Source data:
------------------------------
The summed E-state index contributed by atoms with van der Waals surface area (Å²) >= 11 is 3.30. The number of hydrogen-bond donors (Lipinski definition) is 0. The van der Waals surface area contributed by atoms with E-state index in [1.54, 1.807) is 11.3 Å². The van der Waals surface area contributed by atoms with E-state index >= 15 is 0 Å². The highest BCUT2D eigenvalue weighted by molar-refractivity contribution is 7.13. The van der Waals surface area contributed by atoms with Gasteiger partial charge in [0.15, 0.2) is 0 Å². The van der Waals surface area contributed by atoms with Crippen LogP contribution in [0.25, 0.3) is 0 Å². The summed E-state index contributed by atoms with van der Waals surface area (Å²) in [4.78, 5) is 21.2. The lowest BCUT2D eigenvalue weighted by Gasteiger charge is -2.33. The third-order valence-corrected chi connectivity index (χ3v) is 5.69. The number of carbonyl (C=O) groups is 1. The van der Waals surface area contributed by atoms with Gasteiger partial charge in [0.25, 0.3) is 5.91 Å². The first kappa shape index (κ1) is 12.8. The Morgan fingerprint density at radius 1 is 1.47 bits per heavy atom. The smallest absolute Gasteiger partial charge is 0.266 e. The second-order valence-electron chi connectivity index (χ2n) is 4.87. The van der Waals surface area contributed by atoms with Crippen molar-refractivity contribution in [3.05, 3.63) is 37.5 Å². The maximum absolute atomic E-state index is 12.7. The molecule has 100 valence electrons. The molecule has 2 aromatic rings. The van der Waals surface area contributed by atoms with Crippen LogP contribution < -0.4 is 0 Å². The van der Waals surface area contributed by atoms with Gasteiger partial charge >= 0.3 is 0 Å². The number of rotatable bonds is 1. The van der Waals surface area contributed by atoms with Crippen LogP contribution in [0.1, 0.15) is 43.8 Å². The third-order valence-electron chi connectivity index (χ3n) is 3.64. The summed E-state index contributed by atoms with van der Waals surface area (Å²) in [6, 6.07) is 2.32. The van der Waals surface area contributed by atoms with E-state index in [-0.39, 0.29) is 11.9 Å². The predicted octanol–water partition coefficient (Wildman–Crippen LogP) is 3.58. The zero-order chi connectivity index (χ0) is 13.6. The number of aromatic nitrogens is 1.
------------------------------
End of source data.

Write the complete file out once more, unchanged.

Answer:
The summed E-state index contributed by atoms with van der Waals surface area (Å²) >= 11 is 3.30. The number of hydrogen-bond donors (Lipinski definition) is 0. The van der Waals surface area contributed by atoms with E-state index in [1.54, 1.807) is 11.3 Å². The van der Waals surface area contributed by atoms with E-state index >= 15 is 0 Å². The highest BCUT2D eigenvalue weighted by molar-refractivity contribution is 7.13. The van der Waals surface area contributed by atoms with Gasteiger partial charge in [0.15, 0.2) is 0 Å². The van der Waals surface area contributed by atoms with Crippen LogP contribution in [0.25, 0.3) is 0 Å². The summed E-state index contributed by atoms with van der Waals surface area (Å²) in [4.78, 5) is 21.2. The lowest BCUT2D eigenvalue weighted by Gasteiger charge is -2.33. The third-order valence-corrected chi connectivity index (χ3v) is 5.69. The number of carbonyl (C=O) groups is 1. The van der Waals surface area contributed by atoms with Gasteiger partial charge in [0.25, 0.3) is 5.91 Å². The first kappa shape index (κ1) is 12.8. The Morgan fingerprint density at radius 1 is 1.47 bits per heavy atom. The smallest absolute Gasteiger partial charge is 0.266 e. The second-order valence-electron chi connectivity index (χ2n) is 4.87. The van der Waals surface area contributed by atoms with Crippen molar-refractivity contribution in [3.05, 3.63) is 37.5 Å². The maximum absolute atomic E-state index is 12.7. The molecule has 100 valence electrons. The molecule has 2 aromatic rings. The van der Waals surface area contributed by atoms with Crippen LogP contribution < -0.4 is 0 Å². The van der Waals surface area contributed by atoms with Gasteiger partial charge >= 0.3 is 0 Å². The number of rotatable bonds is 1. The van der Waals surface area contributed by atoms with Crippen LogP contribution in [0.1, 0.15) is 43.8 Å². The third-order valence-electron chi connectivity index (χ3n) is 3.64. The summed E-state index contributed by atoms with van der Waals surface area (Å²) in [6, 6.07) is 2.32. The van der Waals surface area contributed by atoms with E-state index in [-0.39, 0.29) is 11.9 Å². The predicted octanol–water partition coefficient (Wildman–Crippen LogP) is 3.58. The zero-order chi connectivity index (χ0) is 13.6. The number of aromatic nitrogens is 1.